Born and raised in a family of strong women, Shameela Ismail always planned to follow in their footsteps. As a bureaucrat’s daughter, the family moved often, which impacted her education. To give her more stability, her parents decided she’d live with her grandparents, who had just launched Lahore’s first NGO, Helping Hand Society, an organization that soon became a symbol of hope for women in need. It is these early experiences that shaped Shameela’s own thinking and inspired her to give back to society.
In spending those formative years with her grandparents, Shameela quickly became aware of the lack of suitable employment options for women. After a series of personal career highs and lows, Shameela launched GharPhar (at home), a female-led tech startup that provides home beauty services to women.
Launched in September 2016, the company is a one-stop beauty solution that provides high-quality, timely, professional and affordable beauty services to women in the comfort of their homes. The startup’s biggest differentiator is its focus on social impact and the opportunities offered to semi-skilled women from economically marginalised backgrounds.
GharPhar’s roots go back to Shameela’s previous business venture, a beauty salon called ‘Shelu’s Salon’. This experience allowed her to understand intimately the needs and dynamics of the beauty industry and to gain perspective on the complexities beauty practitioners face. “With an average income of a beautician in Pakistan ranging between US$ 64-80 a month, it was important to think out of the box,” says the entrepreneur.
“For us GharPar is synonymous with comfort, convenience and a whole lot of love,” Shameela adds.
Winning over investors
Determining the viability of GharPhar’s business model has been Shameela’s number one challenge. “Being a female-led business for women and with an element of social impact is a challenging proposition for investors that want to see scale and profitability,” she says.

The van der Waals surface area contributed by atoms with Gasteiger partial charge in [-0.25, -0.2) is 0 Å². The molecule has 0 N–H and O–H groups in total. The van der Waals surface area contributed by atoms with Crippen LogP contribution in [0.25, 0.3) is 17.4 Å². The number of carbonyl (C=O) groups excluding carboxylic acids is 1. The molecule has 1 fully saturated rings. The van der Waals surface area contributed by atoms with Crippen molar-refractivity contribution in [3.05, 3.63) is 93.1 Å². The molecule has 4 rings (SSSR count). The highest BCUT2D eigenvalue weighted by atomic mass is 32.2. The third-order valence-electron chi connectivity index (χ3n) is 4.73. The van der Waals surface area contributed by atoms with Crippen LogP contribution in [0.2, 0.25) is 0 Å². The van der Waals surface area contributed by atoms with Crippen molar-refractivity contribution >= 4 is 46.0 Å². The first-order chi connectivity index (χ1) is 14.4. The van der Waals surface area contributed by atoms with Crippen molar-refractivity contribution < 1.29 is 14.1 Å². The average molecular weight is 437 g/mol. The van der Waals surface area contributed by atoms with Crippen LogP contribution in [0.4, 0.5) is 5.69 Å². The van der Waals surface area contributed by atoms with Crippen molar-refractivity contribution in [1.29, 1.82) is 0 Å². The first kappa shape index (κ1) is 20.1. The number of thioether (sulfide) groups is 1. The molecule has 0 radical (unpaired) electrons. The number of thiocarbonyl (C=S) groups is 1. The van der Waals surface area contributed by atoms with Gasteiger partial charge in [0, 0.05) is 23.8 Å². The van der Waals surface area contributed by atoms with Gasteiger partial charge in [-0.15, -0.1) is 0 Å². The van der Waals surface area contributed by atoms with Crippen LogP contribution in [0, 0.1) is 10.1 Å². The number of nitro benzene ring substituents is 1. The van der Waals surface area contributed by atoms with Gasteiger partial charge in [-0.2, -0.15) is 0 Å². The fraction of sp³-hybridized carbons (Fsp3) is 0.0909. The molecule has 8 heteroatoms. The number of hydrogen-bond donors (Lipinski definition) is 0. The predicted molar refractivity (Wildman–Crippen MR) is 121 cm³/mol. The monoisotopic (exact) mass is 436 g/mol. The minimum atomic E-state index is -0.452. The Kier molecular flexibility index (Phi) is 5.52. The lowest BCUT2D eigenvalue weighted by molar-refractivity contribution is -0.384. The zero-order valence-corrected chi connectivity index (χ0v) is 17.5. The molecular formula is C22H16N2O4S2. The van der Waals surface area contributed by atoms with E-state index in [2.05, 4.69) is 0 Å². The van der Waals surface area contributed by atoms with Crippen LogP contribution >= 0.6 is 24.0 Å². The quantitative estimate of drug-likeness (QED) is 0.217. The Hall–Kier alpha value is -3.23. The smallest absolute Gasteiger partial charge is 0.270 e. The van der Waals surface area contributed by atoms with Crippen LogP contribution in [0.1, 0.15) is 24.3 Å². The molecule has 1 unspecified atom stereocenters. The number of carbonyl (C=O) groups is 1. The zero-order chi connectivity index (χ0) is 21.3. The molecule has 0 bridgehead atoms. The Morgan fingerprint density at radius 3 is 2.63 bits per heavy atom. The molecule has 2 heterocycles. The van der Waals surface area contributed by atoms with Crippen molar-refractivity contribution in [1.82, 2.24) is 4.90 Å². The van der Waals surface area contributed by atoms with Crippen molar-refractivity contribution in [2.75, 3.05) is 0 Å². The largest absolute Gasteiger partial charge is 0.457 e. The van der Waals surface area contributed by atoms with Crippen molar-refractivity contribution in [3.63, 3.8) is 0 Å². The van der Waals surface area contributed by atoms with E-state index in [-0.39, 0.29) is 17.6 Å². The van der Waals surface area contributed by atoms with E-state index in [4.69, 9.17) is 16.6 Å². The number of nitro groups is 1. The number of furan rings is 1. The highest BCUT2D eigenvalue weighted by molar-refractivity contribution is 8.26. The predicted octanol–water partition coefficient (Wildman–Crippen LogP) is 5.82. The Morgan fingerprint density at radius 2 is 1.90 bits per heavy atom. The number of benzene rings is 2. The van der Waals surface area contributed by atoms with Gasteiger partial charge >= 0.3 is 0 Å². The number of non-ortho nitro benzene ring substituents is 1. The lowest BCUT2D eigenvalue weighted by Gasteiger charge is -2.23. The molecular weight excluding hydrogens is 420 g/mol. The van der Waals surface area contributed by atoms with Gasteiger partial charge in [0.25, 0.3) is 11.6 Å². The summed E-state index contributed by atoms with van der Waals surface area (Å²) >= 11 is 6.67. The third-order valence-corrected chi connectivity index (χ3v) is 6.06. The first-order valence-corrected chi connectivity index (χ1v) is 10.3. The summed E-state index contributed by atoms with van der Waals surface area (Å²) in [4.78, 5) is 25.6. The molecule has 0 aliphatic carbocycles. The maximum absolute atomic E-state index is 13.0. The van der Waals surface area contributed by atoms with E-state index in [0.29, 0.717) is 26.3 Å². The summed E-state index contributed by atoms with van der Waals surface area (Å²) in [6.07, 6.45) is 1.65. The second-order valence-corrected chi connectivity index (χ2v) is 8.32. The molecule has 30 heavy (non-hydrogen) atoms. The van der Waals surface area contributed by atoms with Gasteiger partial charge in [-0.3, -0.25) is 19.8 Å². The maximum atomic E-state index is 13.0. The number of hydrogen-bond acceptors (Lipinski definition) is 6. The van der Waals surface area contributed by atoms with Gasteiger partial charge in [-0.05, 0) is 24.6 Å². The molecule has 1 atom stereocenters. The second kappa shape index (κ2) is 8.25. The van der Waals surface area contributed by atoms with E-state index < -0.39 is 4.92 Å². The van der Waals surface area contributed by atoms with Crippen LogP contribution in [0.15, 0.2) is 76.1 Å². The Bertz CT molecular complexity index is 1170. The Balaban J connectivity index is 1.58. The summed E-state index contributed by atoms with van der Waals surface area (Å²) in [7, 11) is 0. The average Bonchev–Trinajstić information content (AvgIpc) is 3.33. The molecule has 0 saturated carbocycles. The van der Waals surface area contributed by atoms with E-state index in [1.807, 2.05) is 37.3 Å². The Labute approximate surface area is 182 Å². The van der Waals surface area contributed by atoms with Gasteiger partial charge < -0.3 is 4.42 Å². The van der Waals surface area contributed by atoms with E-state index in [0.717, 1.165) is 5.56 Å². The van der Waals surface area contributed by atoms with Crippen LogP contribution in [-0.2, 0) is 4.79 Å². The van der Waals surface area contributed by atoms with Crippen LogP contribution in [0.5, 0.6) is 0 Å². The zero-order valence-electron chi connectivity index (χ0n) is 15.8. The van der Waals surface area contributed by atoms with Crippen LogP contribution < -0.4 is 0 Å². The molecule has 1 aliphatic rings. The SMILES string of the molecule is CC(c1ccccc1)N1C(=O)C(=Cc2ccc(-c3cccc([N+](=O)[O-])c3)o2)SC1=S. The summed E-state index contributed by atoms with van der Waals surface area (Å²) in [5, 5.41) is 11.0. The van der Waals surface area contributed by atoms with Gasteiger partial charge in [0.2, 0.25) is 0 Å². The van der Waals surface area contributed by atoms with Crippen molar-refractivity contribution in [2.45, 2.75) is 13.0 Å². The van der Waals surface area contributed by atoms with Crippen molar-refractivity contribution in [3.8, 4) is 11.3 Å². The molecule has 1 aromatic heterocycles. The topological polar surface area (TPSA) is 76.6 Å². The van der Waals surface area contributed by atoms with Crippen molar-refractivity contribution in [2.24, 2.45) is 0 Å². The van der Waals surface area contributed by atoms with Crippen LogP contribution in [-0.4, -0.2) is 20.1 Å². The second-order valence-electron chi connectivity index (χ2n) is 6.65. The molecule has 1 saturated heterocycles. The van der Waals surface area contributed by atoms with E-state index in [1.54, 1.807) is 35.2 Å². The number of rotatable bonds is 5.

It was the optimism that Shameela and her team had that opened investors’ eyes to GharPhar’s larger potential and staying power. Facebook and Instagram have also played a part in the startup’s success. “In Pakistan, the internet is synonymous with Facebook, which is why it was the right tool for us to create a brand identity to acquire customers,” says Shameela. The results, she notes, have exceeded expectations, with all of the company’s 12,000 customers coming through Facebook ads.
Next on Shameela’s agenda is the introduction of an entirely new vertical of male at-home beauty services and the launch of the company’s first app.
Shameela’s other wish is to see a stronger startup community in Pakistan with more collaboration. “Sure, we meet at gatherings and networking sessions, but the community suffers from a trust deficit, so as a result there’s very little knowledge sharing.”
For aspiring entrepreneurs, Shameela has a few pieces of advice: immerse yourself and do something rather than nothing; innovate continuously; never flat out refuse an idea; and identify mentors to seek guidance.
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